Why isn’t the UK developing effective managers?

Despite the importance attached to obtaining a recognised management qualification, it would seem UK employers do not think having a particular piece of paper is necessarily an indication that a candidate can manage in the field.

Research from Brunel University and Birbeck College has found that, although HR and development managers are increasingly asking for management qualifications when recruiting candidates into managerial positions, they attach more credence to on-the-job experience and the development that trainee managers receive in-house.

These apparently contradictory findings have been plucked from a survey that took in the opinions of line- and HR development managers from 600 European companies.

Lack of experience

According to Matias Ramirez, a lecturer at Brunel Business School and co-author of the report, the UK’s attitude to managerial qualifications reflects the lack of real-life management experience offered by today’s management courses.

He says management qualifications at undergraduate, MSc and MBA level offer little in the way of vocational experience. “With the decline of apprenticeships, it is really only NVQs which offer a high level of work-based training,” says Ramirez.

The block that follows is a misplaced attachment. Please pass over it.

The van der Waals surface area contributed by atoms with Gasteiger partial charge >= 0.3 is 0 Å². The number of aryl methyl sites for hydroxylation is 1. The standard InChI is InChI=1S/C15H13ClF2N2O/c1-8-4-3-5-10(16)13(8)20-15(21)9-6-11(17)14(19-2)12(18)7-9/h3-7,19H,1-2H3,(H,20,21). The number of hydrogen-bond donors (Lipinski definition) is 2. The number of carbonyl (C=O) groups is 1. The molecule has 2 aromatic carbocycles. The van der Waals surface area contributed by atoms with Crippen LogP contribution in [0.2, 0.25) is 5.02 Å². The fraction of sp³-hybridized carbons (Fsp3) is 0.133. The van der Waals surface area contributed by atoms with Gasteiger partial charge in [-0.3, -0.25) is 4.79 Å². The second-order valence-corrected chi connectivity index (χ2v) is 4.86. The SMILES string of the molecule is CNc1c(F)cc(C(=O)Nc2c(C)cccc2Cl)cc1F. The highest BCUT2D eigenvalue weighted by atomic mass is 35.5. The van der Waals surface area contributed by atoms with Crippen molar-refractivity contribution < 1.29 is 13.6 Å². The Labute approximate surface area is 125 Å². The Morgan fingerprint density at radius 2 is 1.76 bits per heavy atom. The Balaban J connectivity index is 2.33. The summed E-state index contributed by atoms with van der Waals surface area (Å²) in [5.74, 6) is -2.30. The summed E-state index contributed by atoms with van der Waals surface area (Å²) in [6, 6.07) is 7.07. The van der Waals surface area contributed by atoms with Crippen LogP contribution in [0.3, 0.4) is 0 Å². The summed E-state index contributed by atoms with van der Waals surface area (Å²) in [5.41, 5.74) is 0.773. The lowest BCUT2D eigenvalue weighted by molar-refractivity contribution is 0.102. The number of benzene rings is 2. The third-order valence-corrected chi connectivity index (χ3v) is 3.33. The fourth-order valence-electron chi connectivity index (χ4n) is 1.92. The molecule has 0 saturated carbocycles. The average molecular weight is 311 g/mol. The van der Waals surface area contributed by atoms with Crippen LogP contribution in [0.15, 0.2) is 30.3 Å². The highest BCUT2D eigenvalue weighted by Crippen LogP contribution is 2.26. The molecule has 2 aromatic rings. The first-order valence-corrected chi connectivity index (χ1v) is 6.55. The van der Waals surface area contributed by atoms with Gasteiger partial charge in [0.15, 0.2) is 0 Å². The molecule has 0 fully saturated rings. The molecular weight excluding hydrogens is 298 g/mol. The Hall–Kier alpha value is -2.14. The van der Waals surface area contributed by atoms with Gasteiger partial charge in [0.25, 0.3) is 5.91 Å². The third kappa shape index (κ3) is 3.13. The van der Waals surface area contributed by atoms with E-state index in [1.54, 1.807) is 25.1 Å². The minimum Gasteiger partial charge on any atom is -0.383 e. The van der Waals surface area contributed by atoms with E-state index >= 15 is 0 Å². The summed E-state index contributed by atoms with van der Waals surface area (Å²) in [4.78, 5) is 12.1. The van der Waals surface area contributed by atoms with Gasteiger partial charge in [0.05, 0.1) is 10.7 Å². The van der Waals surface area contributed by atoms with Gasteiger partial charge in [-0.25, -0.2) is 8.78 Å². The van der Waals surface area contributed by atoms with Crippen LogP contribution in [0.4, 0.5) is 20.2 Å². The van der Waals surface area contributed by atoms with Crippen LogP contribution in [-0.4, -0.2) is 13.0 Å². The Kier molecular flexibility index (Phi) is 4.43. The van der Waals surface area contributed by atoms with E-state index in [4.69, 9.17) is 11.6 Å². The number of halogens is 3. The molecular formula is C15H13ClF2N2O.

The inability of management courses to produce the skills required also reflects a disconnect between what businesses require and what providers of qualifications are offering. “We do not have a good history of joined-up thinking in this regard,” he says. “There seems to a patchwork of organisations and pressure groups which don’t work together well.”   

Benchmark for development

At the Chartered Institute of Personnel and Development (CIPD), Victoria Winkler, an adviser on learning, training and development, says Ramirez’s findings do not show that employers think management qualifications are worthless. Rather, they indicate that qualifications are regarded as a required benchmark from which further development is required.

“Gaining a management qualification should be seen as the first step in a manager’s development not the completion of his or her training,” she says.

According to Winkler, if employers are not getting what they want from educational institutes, they should be more vocal about their requirements.

She points to skills councils and sector skills development agencies as relatively new initiatives that promise to bring business and academia closer together in order to deliver the managerial proficiencies required by today’s organisations.

Sector skills agencies

But Neil Bentley, head of skills and employment at the CBI, says the employer-led sector skills development agencies must ensure they don’t just reflect the views of the vociferous few.

“If they are to succeed they must take in the view of the wider employer community,” he says.

According to Bentley, the fact that management courses do not churn out the finished product is how it has always been. Qualifications, he says, have always acted as indicators of potential leaders of the future whose skills are then honed by getting their hands dirty when they start work.   

But, says Bentley, much of what is gleaned at business school is vital in the continual development of management thinking in this country.

“How else would progressive management techniques such as total quality management, waste management, and just-in-time management make it the world of business,” he says.


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